LONDON – I’ve never been one to enjoy biting into an apple. It always makes the hair on my neck stand up. But I do enjoy the occasional golden delicious variety. However, when it comes to baking with apples, I’m a big fan.
One of my favourite recipes is apple crumble. It smells so great when it’s being prepared in the kitchen and it tastes so good. Here’s a recipe I’ve used since my varsity days. So simple.
2 cans of apples (I prefer the tinned kind because they’re soaked in their juices and bake nicely)
pinch of salt
2 tbl butter, melted
1-2 tsp cinnamon
some cloves, whole
1 cup and 2 tbl sugar (I like to use a brown sugar)
1 cup oats
1 cup flour
1 cup butter
- First, grease a baking tin. I typically use a lasagne dish. Preheat the oven to 180 C.
- Pour the apples into a bowl and mix with cinnamon, cloves, salt, 2 tbl sugar and 2 tbl melted butter
- Pour the apples into the lasagne dish
- Mix the flour, oats, remaining sugar and butter till it resembles chunky crumbs.
- Spoon this over the apples
- Bake for up to 1 hour or until the top is golden and crisp.
- Best served with vanilla ice cream or double thick cream
What else are apples good for?
SOUTHBANK, LONDON – It’s not just kids who like this ride, but grown ups too. A fun way to escape.
LONDON – One of my favourite things to do is find bookshops and wander through them, while perusing new and interesting reads. I’m a big fan of Daunt books, which has a few branches around London, and I recently stumbled upon Persephone books, located in Lambs Conduits Street, while out and about shopping in the neighbourhood of Bloomsbury.
Persephone Books has differentiated itself from other bookshops. It reprints neglected fiction and non-fiction by mid-twentieth century (mostly women) writers and has 102 books in its collection.
Most of the books you haven’t heard of. The only one that was vaguely familiar to me was “Miss Pettigew lives for a day” by Winifred Watson. And the only reason I know about this book is because it has been made into a film staring Amy Adams! It’s a cute film so you should definitely check it out.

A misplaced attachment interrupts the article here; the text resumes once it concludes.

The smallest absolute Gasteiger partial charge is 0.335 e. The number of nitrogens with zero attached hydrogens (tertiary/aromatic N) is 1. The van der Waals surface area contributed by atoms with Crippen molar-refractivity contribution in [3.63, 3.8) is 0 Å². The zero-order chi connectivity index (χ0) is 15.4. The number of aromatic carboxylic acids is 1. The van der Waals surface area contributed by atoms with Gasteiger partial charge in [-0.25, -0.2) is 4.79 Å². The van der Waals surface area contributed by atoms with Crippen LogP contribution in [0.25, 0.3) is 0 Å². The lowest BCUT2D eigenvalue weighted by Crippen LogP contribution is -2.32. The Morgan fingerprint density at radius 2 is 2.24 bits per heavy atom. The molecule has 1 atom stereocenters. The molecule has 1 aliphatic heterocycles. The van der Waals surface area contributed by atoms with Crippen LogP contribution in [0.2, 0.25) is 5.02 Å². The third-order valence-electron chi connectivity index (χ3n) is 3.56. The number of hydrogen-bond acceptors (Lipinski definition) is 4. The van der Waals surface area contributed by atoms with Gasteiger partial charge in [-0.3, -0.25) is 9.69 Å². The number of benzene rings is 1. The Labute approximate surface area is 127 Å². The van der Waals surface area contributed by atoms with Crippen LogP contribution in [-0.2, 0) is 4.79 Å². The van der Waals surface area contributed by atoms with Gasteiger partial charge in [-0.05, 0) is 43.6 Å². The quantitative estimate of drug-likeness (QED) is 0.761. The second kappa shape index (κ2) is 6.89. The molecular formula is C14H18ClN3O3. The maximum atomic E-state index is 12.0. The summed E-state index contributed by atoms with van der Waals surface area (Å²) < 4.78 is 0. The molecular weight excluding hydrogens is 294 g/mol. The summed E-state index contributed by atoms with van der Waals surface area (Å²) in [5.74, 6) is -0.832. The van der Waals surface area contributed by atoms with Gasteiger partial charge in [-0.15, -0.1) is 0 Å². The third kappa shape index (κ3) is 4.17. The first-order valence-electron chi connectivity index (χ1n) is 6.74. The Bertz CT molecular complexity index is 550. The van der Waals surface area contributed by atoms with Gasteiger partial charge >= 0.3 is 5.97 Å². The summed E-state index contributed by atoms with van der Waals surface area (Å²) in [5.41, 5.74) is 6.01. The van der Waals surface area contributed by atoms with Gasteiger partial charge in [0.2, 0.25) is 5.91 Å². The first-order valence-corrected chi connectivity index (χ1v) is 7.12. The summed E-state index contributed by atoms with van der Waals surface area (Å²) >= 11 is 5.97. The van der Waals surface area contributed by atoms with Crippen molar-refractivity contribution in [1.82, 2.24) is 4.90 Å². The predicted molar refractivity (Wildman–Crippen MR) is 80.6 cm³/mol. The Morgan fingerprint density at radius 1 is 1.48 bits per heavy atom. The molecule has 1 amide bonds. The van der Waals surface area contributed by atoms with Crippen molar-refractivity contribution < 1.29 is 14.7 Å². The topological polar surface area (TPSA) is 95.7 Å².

So I think for most people, purchasing a book from Persephone is a risk as you’re relying on a few scant reviews and not word of mouth.
The shop itself is small in size. As you open the door, and hear the strong ring of the doorbell, you step inside and realise that half of the shop space is actually taken up by what seems to be their ‘office’ and storage area – there were brown boxes of books everywhere. The actual books on display only fill up a room the size of your lounge.
I went on a Saturday and so it was busy. The crowd is bookish and academic but I imagine they are loyal to the shop as they find the concept charming and a nice bit of reprieve from the hustle of London. As the space is tight, I didn’t stay too long. I like a bit of privacy when I’m in a bookshop. There’s none at Persephone’s – no alcove’s to hide in…
But the charm of this small and peculiar bookshop had me quickly purchasing the book “The world that was ours” by Hilda Bernstein. This book is part of the Persephone Classics collection (there are ten in total) and it appealed to me as it’s set in South Africa and a reviewer said it ‘reads like a thriller page after page…’
I’ll let you know how I get on with the book. I’m still making my way through “How green was my valley” by Richard Llewellyn. It’s taken me a while as my attention span has shortened – I spend too much time online reading short snippets of information…Anyway, let me know if you recommend any bookshops in London. I’d love to hear about them.
SOUTHBANK, LONDON – When the sun comes out,there are so many ways to enjoy the Southbank.
The highlight of my weekend was the Lichtenstein exhibit at the Tate Modern gallery in London. It cost £15.50 per adult to attend and a further £3.50 for the audio guide which I highly recommend.
Plenty of people attended the art exhibition to see 125 of Roy Lichtenstein’s most definitive work. I’m sure you’re familiar with his stuff. It mimics comic strips and also has his signature benday dots. Here’s a clear summary from the Tate website:
The artist’s rich and expansive practice is represented by a wide range of materials, including paintings on Rowlux and steel, as well sculptures in ceramic and brass and a selection of previously unseen drawings, collages and works on paper.
Room after room pays tribute to his extraordinary oeuvre, celebrating the visual power and intellectual rigour of Roy Lichtenstein’s work.
The exhibit finishes in late May, so best to get a ticket now so that you don’t miss out.
Recommend any other art exhibits in London?